Over the years, how many blockbuster movies have we seen where robots are against humanity and taking over the world? But in reality, they could now, in fact, be our saviour during this pandemic.

In an article recently published by the journal Science Robotics, Leaders in this field have suggested that robots can assist us during the Coronavirus COVID-19 crisis. In ways such as clinical care, logistics, reconnaissance and work automation. “For each of these areas,” the article reads, “there are extensive developments, as well as opportunities, to be explored in robotics.”

The virus we are all working against is highly contagious, so allowing them to-do essential tasks could help keep healthcare workers safe. 

Robots can complete mundane tasks like taking out rubbish so that essential workers have more time offering care to patients.

So where would robots work effectively?

Thoroughly cleaning hospitals and healthcare buildings

Before any new patient is allocated a bed, each room has to be thoroughly cleaned. With the influx of patient numbers which may be carrying the coronavirus, it’s becoming more challenging to keep on top of cleaning duties. In a typical day, hospital-acquired infections are responsible for nearly 100,000 deaths a year. Imagine how important it is to keep each room clean.

Hospitals globally have now started buying virus-killing robots to help kill all bacterias that standard chemicals and methods don’t. 

UVD Robots, a Denmark-based company, has been delivering large amounts of ultraviolet disinfection robots to hospitals all over the world. UVD robots move from room to room using simultaneous localization and mapping. This technology allows the robot to navigate through the hospital with ease. Once in a room, the robot will cover walls and surfaces with ultraviolet light, this destroys any harmful microorganism’s cells, disabling its DNA.

Delivery of much-needed supplies in a socially distancing world

During the global lockdown, the need for medical supplies food and essentials hasn’t stopped. Still, with hundreds of people unable to leave their homes, it has become increasingly important to help those in vulnerable positions.

Many countries have started using robot technology to help their most vulnerable.

United States seems to be leading the robot trend with many USA based companies using robots to deliver food, face masks, hand sanitizer and toiletries.

Zip line, a medical drone company which uses a unique combination of industry-leading technology and expertise. They have been using their drones to deliver medical supplies to local clinics.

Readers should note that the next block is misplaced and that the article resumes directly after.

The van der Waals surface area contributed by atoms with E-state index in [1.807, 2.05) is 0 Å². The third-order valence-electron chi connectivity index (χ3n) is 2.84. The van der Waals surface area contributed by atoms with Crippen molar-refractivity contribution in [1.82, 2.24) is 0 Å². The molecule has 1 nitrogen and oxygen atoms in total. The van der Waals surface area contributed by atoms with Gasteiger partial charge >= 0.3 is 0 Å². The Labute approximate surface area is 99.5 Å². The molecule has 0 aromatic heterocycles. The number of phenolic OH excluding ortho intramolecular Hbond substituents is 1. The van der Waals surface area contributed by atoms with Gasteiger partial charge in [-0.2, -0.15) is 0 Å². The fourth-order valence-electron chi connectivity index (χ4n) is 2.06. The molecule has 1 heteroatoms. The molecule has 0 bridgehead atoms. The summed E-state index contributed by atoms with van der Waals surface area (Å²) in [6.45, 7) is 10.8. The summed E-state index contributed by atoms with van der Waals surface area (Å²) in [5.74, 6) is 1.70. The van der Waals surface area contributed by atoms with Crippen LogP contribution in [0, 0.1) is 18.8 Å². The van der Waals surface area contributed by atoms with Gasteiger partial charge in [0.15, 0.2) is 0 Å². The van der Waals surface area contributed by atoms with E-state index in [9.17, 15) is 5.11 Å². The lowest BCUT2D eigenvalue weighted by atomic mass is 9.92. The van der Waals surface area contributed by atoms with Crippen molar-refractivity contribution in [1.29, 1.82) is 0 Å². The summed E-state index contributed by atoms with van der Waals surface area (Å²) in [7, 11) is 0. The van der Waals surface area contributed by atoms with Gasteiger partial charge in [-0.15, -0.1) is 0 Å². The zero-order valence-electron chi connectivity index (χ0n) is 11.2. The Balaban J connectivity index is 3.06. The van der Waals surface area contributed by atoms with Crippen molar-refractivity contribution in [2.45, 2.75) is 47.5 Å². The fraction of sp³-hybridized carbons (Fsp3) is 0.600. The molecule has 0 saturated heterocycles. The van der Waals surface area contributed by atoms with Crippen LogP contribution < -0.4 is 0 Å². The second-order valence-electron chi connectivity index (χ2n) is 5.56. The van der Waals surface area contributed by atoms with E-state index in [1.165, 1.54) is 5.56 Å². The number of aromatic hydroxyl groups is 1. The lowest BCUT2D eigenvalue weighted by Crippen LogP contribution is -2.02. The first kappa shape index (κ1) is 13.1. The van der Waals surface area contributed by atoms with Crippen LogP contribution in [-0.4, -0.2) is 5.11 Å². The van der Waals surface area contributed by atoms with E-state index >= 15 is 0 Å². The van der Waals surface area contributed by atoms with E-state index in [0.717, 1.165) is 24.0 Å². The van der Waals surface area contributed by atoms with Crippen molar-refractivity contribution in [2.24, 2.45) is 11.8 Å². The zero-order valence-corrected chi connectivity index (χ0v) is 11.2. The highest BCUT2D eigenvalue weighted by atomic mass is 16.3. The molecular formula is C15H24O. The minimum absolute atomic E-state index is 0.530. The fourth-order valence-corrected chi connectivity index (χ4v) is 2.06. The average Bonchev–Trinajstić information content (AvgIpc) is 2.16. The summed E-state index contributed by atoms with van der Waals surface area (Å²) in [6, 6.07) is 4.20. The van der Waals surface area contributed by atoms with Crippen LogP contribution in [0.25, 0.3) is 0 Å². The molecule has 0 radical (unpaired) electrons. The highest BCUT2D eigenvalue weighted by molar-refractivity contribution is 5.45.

Their mission statement is to:

Provide every human on Earth with instant access to vital medical supplies



After six of its doctors became infected with the coronavirus, the Sassarese hospital in Sardinia, Italy, tightened its safety measures. It also brought in the robots. The machines, developed by UVD Robots, use lidar to navigate autonomously. Each bot carries an array of powerful short-wavelength ultraviolet-C lights that destroy the genetic material of viruses and other pathogens after a few minutes of exposure. Now there is a spike in demand for UV-disinfection robots as hospitals worldwide deploy them to sterilize intensive care units and operating theaters.


In medical facilities, an ideal role for robots is taking over repetitive chores so that nurses and physicians can spend their time doing more important tasks. At Shenzhen Third People’s Hospital, in China, a robot called Ambit drives down the hallways, enforcing face-mask and social-distancing rules and spraying disinfectant. At a hospital near Austin, Texas, a humanoid robot developed by Diligent Robotics fetches supplies and brings them to patients’ rooms. It repeats this task day and night, tirelessly, allowing the hospital staff to spend more time interacting with patients.


Nurses and doctors at Circolo Hospital in Varese, in northern Italy—the country’s hardest-hit region—use robots as their avatars, enabling them to check on their patients around the clock while minimizing exposure and conserving protective equipment. The robots, developed by Chinese firm Sanbot, are equipped with cameras and microphones and can also access patient data like blood oxygen levels. Telepresence robots, originally designed for offices, are becoming an invaluable tool for medical workers treating highly infectious diseases like COVID-19, reducing the risk that they’ll contract the pathogen they’re fighting against.


It’s not quite a robot takeover, but the streets and sidewalks of dozens of cities around the world have seen a proliferation of hurrying wheeled machines. Delivery robots are now in high demand as online orders continue to skyrocket.

In Hamburg, the six-wheeled robots developed by Starship Technologies navigate using cameras, GPS, and radar to bring groceries to customers.


Robots can’t replace real human interaction, of course, but they can help people feel more connected at a time when meetings and other social activities are mostly on hold.

In Ostend, Belgium, ZoraBots brought one of its waist-high robots, equipped with cameras, microphones, and a screen, to a nursing home, allowing residents like Jozef Gouwy to virtually communicate with loved ones despite a ban on in-person visits. 


Offices, stores, and medical centers are adopting robots as enforcers of a new coronavirus code.

At Fortis Hospital in Bangalore, India, a robot called Mitral uses a thermal camera to perform a preliminary screening of patients.

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